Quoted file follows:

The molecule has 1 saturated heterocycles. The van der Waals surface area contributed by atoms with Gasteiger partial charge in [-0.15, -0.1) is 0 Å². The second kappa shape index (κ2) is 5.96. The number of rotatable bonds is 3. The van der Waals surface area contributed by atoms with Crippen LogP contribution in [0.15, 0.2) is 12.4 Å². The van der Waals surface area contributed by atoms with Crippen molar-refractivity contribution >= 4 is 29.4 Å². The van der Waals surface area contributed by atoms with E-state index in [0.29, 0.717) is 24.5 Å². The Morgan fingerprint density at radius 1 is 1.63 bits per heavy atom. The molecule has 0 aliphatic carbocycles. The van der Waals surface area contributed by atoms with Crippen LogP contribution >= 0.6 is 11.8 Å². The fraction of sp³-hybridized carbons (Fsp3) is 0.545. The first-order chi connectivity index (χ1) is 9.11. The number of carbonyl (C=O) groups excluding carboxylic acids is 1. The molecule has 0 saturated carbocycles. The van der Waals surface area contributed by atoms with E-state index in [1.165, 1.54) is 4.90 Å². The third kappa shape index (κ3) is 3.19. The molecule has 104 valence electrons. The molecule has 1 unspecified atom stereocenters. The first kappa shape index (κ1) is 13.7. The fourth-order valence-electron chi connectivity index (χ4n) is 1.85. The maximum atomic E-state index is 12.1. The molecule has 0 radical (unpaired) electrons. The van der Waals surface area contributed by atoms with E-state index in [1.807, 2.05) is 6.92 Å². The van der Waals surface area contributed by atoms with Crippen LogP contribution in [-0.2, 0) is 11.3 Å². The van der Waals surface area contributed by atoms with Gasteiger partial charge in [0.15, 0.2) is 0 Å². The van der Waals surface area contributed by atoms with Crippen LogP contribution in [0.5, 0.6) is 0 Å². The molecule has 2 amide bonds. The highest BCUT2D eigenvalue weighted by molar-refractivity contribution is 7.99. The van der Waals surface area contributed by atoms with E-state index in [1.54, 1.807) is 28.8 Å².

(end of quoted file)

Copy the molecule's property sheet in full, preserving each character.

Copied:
The molecule has 1 saturated heterocycles. The van der Waals surface area contributed by atoms with Gasteiger partial charge in [-0.15, -0.1) is 0 Å². The second kappa shape index (κ2) is 5.96. The number of rotatable bonds is 3. The van der Waals surface area contributed by atoms with Crippen LogP contribution in [0.15, 0.2) is 12.4 Å². The van der Waals surface area contributed by atoms with Crippen molar-refractivity contribution >= 4 is 29.4 Å². The van der Waals surface area contributed by atoms with E-state index in [0.29, 0.717) is 24.5 Å². The Morgan fingerprint density at radius 1 is 1.63 bits per heavy atom. The molecule has 0 aliphatic carbocycles. The van der Waals surface area contributed by atoms with Crippen LogP contribution >= 0.6 is 11.8 Å². The fraction of sp³-hybridized carbons (Fsp3) is 0.545. The first-order chi connectivity index (χ1) is 9.11. The number of carbonyl (C=O) groups excluding carboxylic acids is 1. The molecule has 0 saturated carbocycles. The van der Waals surface area contributed by atoms with E-state index in [1.165, 1.54) is 4.90 Å². The third kappa shape index (κ3) is 3.19. The molecule has 104 valence electrons. The molecule has 1 unspecified atom stereocenters. The first kappa shape index (κ1) is 13.7. The fourth-order valence-electron chi connectivity index (χ4n) is 1.85. The maximum atomic E-state index is 12.1. The molecule has 0 radical (unpaired) electrons. The van der Waals surface area contributed by atoms with E-state index in [1.807, 2.05) is 6.92 Å². The van der Waals surface area contributed by atoms with Crippen LogP contribution in [-0.2, 0) is 11.3 Å². The van der Waals surface area contributed by atoms with Gasteiger partial charge in [0.15, 0.2) is 0 Å². The van der Waals surface area contributed by atoms with Crippen LogP contribution in [0.5, 0.6) is 0 Å². The molecule has 2 amide bonds. The highest BCUT2D eigenvalue weighted by molar-refractivity contribution is 7.99. The van der Waals surface area contributed by atoms with E-state index in [1.54, 1.807) is 28.8 Å².